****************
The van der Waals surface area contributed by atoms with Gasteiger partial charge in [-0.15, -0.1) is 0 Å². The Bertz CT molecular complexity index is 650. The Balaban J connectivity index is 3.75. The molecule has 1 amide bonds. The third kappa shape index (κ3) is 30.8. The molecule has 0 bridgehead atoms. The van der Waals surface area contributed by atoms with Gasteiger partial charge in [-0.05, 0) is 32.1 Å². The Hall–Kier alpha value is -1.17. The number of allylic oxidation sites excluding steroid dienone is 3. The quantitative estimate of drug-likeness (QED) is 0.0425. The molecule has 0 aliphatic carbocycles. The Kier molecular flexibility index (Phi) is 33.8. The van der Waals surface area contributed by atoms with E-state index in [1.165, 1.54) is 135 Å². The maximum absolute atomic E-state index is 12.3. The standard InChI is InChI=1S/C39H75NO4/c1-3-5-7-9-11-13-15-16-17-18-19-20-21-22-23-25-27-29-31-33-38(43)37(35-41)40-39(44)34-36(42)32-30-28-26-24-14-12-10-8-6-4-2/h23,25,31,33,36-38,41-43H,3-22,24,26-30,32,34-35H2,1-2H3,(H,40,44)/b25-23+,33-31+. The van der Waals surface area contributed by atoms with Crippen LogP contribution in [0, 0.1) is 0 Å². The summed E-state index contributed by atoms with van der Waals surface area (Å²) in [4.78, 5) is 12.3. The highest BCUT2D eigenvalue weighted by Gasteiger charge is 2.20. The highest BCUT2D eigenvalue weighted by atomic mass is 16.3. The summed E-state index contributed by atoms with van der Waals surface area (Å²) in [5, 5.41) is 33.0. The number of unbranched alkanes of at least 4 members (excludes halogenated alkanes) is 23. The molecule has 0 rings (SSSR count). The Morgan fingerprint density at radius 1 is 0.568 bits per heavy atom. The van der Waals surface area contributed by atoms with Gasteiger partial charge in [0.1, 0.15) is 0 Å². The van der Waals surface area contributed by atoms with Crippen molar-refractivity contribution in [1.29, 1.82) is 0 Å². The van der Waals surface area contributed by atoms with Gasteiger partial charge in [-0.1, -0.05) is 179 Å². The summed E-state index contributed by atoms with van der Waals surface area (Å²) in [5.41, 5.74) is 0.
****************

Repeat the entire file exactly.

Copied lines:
The van der Waals surface area contributed by atoms with Gasteiger partial charge in [-0.15, -0.1) is 0 Å². The Bertz CT molecular complexity index is 650. The Balaban J connectivity index is 3.75. The molecule has 1 amide bonds. The third kappa shape index (κ3) is 30.8. The molecule has 0 bridgehead atoms. The van der Waals surface area contributed by atoms with Gasteiger partial charge in [-0.05, 0) is 32.1 Å². The Hall–Kier alpha value is -1.17. The number of allylic oxidation sites excluding steroid dienone is 3. The quantitative estimate of drug-likeness (QED) is 0.0425. The molecule has 0 aliphatic carbocycles. The Kier molecular flexibility index (Phi) is 33.8. The van der Waals surface area contributed by atoms with E-state index in [1.165, 1.54) is 135 Å². The maximum absolute atomic E-state index is 12.3. The standard InChI is InChI=1S/C39H75NO4/c1-3-5-7-9-11-13-15-16-17-18-19-20-21-22-23-25-27-29-31-33-38(43)37(35-41)40-39(44)34-36(42)32-30-28-26-24-14-12-10-8-6-4-2/h23,25,31,33,36-38,41-43H,3-22,24,26-30,32,34-35H2,1-2H3,(H,40,44)/b25-23+,33-31+. The van der Waals surface area contributed by atoms with Crippen LogP contribution in [0, 0.1) is 0 Å². The summed E-state index contributed by atoms with van der Waals surface area (Å²) in [4.78, 5) is 12.3. The highest BCUT2D eigenvalue weighted by Gasteiger charge is 2.20. The highest BCUT2D eigenvalue weighted by atomic mass is 16.3. The summed E-state index contributed by atoms with van der Waals surface area (Å²) in [5, 5.41) is 33.0. The number of unbranched alkanes of at least 4 members (excludes halogenated alkanes) is 23. The molecule has 0 rings (SSSR count). The Morgan fingerprint density at radius 1 is 0.568 bits per heavy atom. The van der Waals surface area contributed by atoms with Gasteiger partial charge in [0.1, 0.15) is 0 Å². The van der Waals surface area contributed by atoms with Crippen molar-refractivity contribution in [1.29, 1.82) is 0 Å². The van der Waals surface area contributed by atoms with Gasteiger partial charge in [-0.1, -0.05) is 179 Å². The summed E-state index contributed by atoms with van der Waals surface area (Å²) in [5.41, 5.74) is 0.